[audio:http://www.artmarketmonitor.com/wp-content/uploads/2012/02/Elizabeth-Catlett-on-NPR.mp3|titles=Elizabeth Catlett on NPR] NPR profiles Elizabeth Catlett whose work has become increasingly visible and influential. Her work has also become more valuable as it has been re-discovered. Part of the neglect comes from her decision to move to Mexcio and become an citizen. But that’s hardly the real reason:
“I, as an artist, a black woman artist, have been invisible in the art world for years,” she said.
When Catlett began creating, curator Isolde Brielmaier says, everything artists of color did was a struggle.
“Catlett kind of came of age as an artist when African-Americans and women were not part of the mainstream,” she says. “They were not part of the center. They were relegated to the margins and excluded.”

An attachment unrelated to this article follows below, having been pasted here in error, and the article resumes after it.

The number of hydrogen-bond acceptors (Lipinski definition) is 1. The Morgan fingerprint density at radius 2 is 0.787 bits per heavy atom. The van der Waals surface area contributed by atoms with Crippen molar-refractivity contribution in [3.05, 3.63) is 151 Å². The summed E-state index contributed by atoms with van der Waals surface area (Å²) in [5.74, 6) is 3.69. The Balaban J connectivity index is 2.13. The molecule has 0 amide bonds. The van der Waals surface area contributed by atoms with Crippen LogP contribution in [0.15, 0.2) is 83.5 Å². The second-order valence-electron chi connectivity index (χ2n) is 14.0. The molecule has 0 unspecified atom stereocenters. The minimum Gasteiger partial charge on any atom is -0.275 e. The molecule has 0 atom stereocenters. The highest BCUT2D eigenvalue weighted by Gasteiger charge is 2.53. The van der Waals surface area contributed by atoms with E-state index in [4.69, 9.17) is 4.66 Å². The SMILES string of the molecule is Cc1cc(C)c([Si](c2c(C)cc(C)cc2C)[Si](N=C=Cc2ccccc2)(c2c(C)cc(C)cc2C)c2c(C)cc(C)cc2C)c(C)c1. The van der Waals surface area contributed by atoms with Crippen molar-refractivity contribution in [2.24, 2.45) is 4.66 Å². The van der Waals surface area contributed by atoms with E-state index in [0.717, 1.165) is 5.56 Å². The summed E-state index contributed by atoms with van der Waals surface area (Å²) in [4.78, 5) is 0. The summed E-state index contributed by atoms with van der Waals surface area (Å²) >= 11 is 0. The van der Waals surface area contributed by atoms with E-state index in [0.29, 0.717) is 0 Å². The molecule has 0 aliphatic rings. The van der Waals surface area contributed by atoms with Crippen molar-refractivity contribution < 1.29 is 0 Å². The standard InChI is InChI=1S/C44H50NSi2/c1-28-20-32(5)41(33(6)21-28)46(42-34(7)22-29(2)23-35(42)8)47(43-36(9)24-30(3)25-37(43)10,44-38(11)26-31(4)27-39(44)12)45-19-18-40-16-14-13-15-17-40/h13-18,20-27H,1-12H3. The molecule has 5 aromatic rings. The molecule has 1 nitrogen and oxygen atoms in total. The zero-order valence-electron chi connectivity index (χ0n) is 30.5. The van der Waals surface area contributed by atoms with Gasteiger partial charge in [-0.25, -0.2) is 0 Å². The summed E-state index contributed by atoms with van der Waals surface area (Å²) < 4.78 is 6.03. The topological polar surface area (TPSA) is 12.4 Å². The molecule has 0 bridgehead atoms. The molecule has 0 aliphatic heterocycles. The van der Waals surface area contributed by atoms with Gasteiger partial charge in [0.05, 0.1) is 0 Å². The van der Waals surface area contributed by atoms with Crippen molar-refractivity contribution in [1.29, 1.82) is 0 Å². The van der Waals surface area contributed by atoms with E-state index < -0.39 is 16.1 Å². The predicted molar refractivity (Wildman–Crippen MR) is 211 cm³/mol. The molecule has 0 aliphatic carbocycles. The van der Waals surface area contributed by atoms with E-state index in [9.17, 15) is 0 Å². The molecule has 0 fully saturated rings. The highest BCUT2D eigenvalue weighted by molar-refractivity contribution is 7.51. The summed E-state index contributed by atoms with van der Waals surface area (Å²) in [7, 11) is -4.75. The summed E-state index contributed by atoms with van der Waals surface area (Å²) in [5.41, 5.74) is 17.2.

Catlett, the grandchild of slaves, was born in 1915 in Washington, D.C. She won a scholarship to the then-Carnegie Institute of Technology in Pittsburgh, but ended up at Howard University after Carnegie refused to accept a black woman.
By 1940, Catlett had become the first black woman to receive a master’s in fine arts at the University of Iowa. Her mentor there, American Gothic painter Grant Wood, encouraged Catlett to portray what she knew best. Wood inspired her to focus on black people — especially women — and their ongoing struggle for equality.
Black, Female And An Inspirational Modern Artist (Weekend Edition Sunday/NPR)